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(From left to right) Kelsey Milbourn, Laurel Whitsett, Chris Hury, Garret Storms, Alexandra Lawrence (floor), Matthew Grondin, and Randy Pearlman star in Stage West’s adaptation of a Chekhov classic. Photo by Buddy Myers.

Judge not a millennial lest ye feel judged when watching American playwright Aaron Posner’s Stupid F*cking Bird, which opened at Stage West Theatre last Saturday. The 21st century adaptation of Anton Chekhov’s The Seagull pays homage to the dark cheekiness of 19th century Russian drama while relating the existential crises of young millennial characters. Call it pragmatic idealism or lazy whining, new clashes with old in the pursuit of age-old questions about love and artistic forms.

Beginning with a chorus of discontented droning about everything from failed love to flat feet, the characters in this play are introduced in relation to their love triangles that morph into quadrangles as repressed mommy issues unveil the romantic insecurities of an aspiring scriptwriter, Con (Garret Storms), who longs for Nina (Alexandra Lawrence), a simple-minded actress harboring an equal number of daddy issues. Nina lusts after famous author Trig (Chris Hury), who’s involved with Con’s mother, a famous actress named Emma (Laurel Whitsett). Meanwhile, emo stagehand friend Mash (Kelsey Milbourn) hides feelings for Con from everyone but family friend Dev (Matthew Grondin), an oddly sweet geek who relentlessly pursues the affections of Mash. Therapist Sorn (Randy Perlman) provides consolation to everyone but himself as the cast erupts over a meta-theatrical abomination of a play within a play, an affair, and an attempted suicide.

By far the greatest examples of character development come from the most dynamic characters, Con and Mash. Chekhov’s tragic hero, Konstantin, colors the artistic highs and lows of Storms, who navigates the manic depressive swings of his character like a hyperactive squirrel jonesing for Xanax. Milbourn’s gift to the performance is her ability to make whininess endlessly entertaining, especially when she unloads her misanthropic musings on life to the strumming of her ukulele. She lightens up toward the end of the show with a new love, strumming a guitar himself alongside her as they croon to cheerier notions of Buddhist-like acceptance of what discontents them. Dynamic characters shine brightest when dialoguing with simpler characters, making for a successful interplay between foils. Most obviously, the perky, unassuming Nina contrasts to Mash, while the even-keeled Dev rounds out the emotional rollercoastering that makes up Con. Simple characters they may be, they’re believability is accentuated by the sad sagacity of Sorn and the bon-vivant attitudes of Emma and Trig.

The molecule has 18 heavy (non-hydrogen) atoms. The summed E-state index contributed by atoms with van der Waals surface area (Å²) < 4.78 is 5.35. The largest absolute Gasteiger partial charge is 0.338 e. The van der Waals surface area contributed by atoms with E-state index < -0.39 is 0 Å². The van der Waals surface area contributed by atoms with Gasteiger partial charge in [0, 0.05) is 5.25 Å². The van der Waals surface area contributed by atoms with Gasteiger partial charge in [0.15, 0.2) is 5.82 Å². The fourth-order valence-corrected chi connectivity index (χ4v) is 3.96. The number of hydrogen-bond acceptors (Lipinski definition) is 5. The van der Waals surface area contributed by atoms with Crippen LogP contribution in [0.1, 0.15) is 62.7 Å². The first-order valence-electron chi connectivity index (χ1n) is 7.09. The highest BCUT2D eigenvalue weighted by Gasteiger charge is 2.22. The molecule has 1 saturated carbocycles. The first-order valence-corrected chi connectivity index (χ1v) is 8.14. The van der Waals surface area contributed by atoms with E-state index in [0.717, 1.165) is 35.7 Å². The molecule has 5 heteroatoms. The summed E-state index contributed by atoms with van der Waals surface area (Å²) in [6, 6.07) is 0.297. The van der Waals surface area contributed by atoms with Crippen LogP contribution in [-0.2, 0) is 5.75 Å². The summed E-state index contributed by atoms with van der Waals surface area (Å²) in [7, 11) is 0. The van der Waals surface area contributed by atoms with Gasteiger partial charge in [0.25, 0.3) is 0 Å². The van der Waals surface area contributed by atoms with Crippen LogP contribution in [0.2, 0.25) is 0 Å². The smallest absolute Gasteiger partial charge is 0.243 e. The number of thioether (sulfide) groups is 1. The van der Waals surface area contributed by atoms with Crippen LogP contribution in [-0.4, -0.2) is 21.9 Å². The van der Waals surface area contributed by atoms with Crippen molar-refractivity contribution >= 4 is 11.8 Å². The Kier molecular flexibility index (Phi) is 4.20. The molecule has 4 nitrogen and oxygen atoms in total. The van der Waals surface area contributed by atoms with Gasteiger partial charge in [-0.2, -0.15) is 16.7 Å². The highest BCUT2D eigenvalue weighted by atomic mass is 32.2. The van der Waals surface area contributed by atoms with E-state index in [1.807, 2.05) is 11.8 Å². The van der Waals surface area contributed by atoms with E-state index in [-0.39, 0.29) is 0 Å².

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What’s most impressive about this cast, though, is that every simple character drives a spike into the funny bone of comedic timing, albeit some are given better punchlines than others. Whitsett runs her lines with memorable raunchiness, but it’s hard to fumble Posner’s wisecracks.

The cast chemistry works mostly because of Director Emily Scott Banks’ adherence to the Meisner technique, a method of acting designed to bring out authentic and potent performances. Look no further than Storm’s bantering with the audience or Lawrence’s ability to level dirty looks at the front row as she intermittently insists, “Don’t judge me.” Both actors engage the emotions of the audience as well as provoking the feelings of the other actors onstage. The entire production becomes something of a guessing game for the audience as the fourth wall falls frequently without warning, making it hard to tell when the actors are speaking in or out of character, but then again, this ambiguity appears intentional.

Set designer Brian Clinnin surpassed the simple flats and furniture aesthetic most designers take with this play, opting instead for a more whimsical birch treescape framed by a swing downstage left, a treehouse downstage right, and a small stage located at left center, on which Con will lose control of his personal dramas. Closer to upstage right, a countryside cottage has been constructed for Emma’s home. Much to the surprise of the audience, the stage rotates to reveal a kitchen interior complete with a kitchen counter, stools, hanging light fixtures, a refrigerator, and other appliances. With every character coming in and out of the kitchen, the drama darkens. When the characters’ metaphorical storm of emotions has passed, the revolve turns once more, sending the characters out into a brighter day. Overhead blue lighting fades as backcloths lift to reveal a gauzier layer of warmly-lit birch trees ensconced with firefly-like points of light.

Not all’s bright that ends brightly. The cast’s chemistry clouds over the stage in an epilogue-like chorus that reveals, somewhat morbidly and rudely, how each character dies but never revealing the underlying message of the play until the last line is spoken. With so many ways to read between Posner’s lines, Stupid F*cking Bird mixes up a cocktail of high emotions that challenge high-brow notions of art and love that millennials and Chekhov would both find palatable.

Stupid F*cking Bird
Thru Feb 19 at Stage West Theatre, 821 W Vickery Blvd, FW. $17-35. 817-784-9378.

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